He did things the right way. He didn’t recruit players from all over the country. In a 1985 article headlined “No doubt about it, Augustana is the giant of Division III football,” Sports Illustrated magazine noted that 102 of the 108 players on Reade’s squad were from Illinois. Another SI story observed that Reade’s .893 winning percentage in 13 years at Augie was surpassed only by the .994 graduation rate (160 of 161) of his players.

Perhaps most important, Reade also will be remembered for the beliefs and values he carried and instilled in his players.

“The thing that really stood out to me and that I carried into my coaching career was how he treated people,” Kreiter said. “He was a man of great faith. I never heard him swear. He was extremely prepared as a coach, but he also understood people--young people--so well. He was genuine. As creative a coach as he was, he was an even better person.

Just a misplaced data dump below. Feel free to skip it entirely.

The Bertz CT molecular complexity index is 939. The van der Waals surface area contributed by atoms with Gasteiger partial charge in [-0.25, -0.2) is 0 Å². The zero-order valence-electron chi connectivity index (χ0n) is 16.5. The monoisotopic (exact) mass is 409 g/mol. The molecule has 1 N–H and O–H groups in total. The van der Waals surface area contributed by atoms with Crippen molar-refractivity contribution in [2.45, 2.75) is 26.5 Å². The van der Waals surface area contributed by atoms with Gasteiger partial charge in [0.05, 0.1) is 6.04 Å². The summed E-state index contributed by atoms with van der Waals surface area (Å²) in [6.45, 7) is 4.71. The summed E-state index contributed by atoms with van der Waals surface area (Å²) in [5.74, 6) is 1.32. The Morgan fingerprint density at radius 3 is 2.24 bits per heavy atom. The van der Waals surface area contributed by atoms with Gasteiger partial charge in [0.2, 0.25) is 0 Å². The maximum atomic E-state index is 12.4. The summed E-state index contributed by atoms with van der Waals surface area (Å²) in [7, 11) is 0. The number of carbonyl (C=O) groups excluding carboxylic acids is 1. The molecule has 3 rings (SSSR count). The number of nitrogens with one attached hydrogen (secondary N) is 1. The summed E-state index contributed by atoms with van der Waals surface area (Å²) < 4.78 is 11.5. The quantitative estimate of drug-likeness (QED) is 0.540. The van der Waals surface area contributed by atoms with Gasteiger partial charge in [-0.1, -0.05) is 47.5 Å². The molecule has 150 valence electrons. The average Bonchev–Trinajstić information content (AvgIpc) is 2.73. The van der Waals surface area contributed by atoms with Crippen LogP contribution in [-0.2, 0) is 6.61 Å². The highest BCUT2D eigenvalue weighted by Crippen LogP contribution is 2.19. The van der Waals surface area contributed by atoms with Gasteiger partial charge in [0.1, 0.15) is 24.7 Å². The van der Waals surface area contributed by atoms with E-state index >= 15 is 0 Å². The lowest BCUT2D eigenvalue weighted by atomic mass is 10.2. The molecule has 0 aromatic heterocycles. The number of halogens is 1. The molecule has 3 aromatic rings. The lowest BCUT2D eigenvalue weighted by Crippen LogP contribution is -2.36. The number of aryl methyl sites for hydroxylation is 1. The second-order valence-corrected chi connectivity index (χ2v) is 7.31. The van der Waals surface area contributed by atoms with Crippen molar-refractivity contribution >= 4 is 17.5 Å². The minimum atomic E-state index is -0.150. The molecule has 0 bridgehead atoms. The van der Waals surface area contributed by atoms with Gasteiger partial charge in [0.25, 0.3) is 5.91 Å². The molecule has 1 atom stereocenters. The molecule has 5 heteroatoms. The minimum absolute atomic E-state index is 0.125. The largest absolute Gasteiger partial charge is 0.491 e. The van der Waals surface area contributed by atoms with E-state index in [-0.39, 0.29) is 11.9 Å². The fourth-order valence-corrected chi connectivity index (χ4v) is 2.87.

“To come full circle, I wanted to be Bob Reade when I became a coach. There was no way you could ever duplicate that. He is one of a kind.”

Kreiter pulled out a memory from the DeWitt-Maquoketa game at Goodenow Field in 2008, the year his son, Casey (now a long snapper for the New York Giants), was a senior and he was coaching the Sabers.

“Everything was going our way; we couldn’t have couldn’t have done any better in the first half. We had a pretty good win.” He noted that the 1957 team was honored at halftime, as it was the 50-year class reunion for those seniors.

“At the end of the game, I was talking to the team and as we broke up I saw an older man walking toward me on Goodenow Field and sure enough, I recognized it was coach Reade. We had a nice talk. He had been there that night and he told me, ‘I really like the way you run your offense.’ A comment like that coming from coach Reade — it really doesn’t get any better than that.”

“I was always impressed every time I would run into him since I graduated; he was still genuinely interested in me as a person and not as a former player. He’d always ask about my family. He remembered everybody’s name; that’s just the way he was. I don’t hold many people in higher regard than I do him.”

— Jack Marlowe and the Augustana College sports information department

contributed information for this column.